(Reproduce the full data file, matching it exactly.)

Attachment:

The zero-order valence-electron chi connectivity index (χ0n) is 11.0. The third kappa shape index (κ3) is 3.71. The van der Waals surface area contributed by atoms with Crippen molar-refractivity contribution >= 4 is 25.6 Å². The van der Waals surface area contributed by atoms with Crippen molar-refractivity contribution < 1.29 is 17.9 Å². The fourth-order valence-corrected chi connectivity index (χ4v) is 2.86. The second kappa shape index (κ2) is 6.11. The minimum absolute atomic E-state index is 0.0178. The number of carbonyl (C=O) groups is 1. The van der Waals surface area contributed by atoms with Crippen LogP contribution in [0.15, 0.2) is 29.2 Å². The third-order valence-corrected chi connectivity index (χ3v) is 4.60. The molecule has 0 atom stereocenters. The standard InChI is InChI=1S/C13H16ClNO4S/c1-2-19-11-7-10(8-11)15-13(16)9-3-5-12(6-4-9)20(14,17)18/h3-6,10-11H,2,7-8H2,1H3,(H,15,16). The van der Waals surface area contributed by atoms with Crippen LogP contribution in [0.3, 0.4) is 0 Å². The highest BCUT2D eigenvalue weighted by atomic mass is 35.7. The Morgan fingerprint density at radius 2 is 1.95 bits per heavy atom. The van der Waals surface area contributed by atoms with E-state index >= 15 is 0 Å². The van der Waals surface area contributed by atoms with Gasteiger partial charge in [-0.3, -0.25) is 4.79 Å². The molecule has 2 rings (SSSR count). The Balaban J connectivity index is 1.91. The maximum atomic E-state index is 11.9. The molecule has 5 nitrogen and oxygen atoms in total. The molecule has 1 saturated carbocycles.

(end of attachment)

The zero-order valence-electron chi connectivity index (χ0n) is 11.0. The third kappa shape index (κ3) is 3.71. The van der Waals surface area contributed by atoms with Crippen molar-refractivity contribution >= 4 is 25.6 Å². The van der Waals surface area contributed by atoms with Crippen molar-refractivity contribution < 1.29 is 17.9 Å². The fourth-order valence-corrected chi connectivity index (χ4v) is 2.86. The second kappa shape index (κ2) is 6.11. The minimum absolute atomic E-state index is 0.0178. The number of carbonyl (C=O) groups is 1. The van der Waals surface area contributed by atoms with Crippen LogP contribution in [0.15, 0.2) is 29.2 Å². The third-order valence-corrected chi connectivity index (χ3v) is 4.60. The molecule has 0 atom stereocenters. The standard InChI is InChI=1S/C13H16ClNO4S/c1-2-19-11-7-10(8-11)15-13(16)9-3-5-12(6-4-9)20(14,17)18/h3-6,10-11H,2,7-8H2,1H3,(H,15,16). The van der Waals surface area contributed by atoms with Crippen LogP contribution in [0.3, 0.4) is 0 Å². The highest BCUT2D eigenvalue weighted by atomic mass is 35.7. The Morgan fingerprint density at radius 2 is 1.95 bits per heavy atom. The van der Waals surface area contributed by atoms with E-state index >= 15 is 0 Å². The van der Waals surface area contributed by atoms with Gasteiger partial charge in [-0.3, -0.25) is 4.79 Å². The molecule has 2 rings (SSSR count). The Balaban J connectivity index is 1.91. The maximum atomic E-state index is 11.9. The molecule has 5 nitrogen and oxygen atoms in total. The molecule has 1 saturated carbocycles.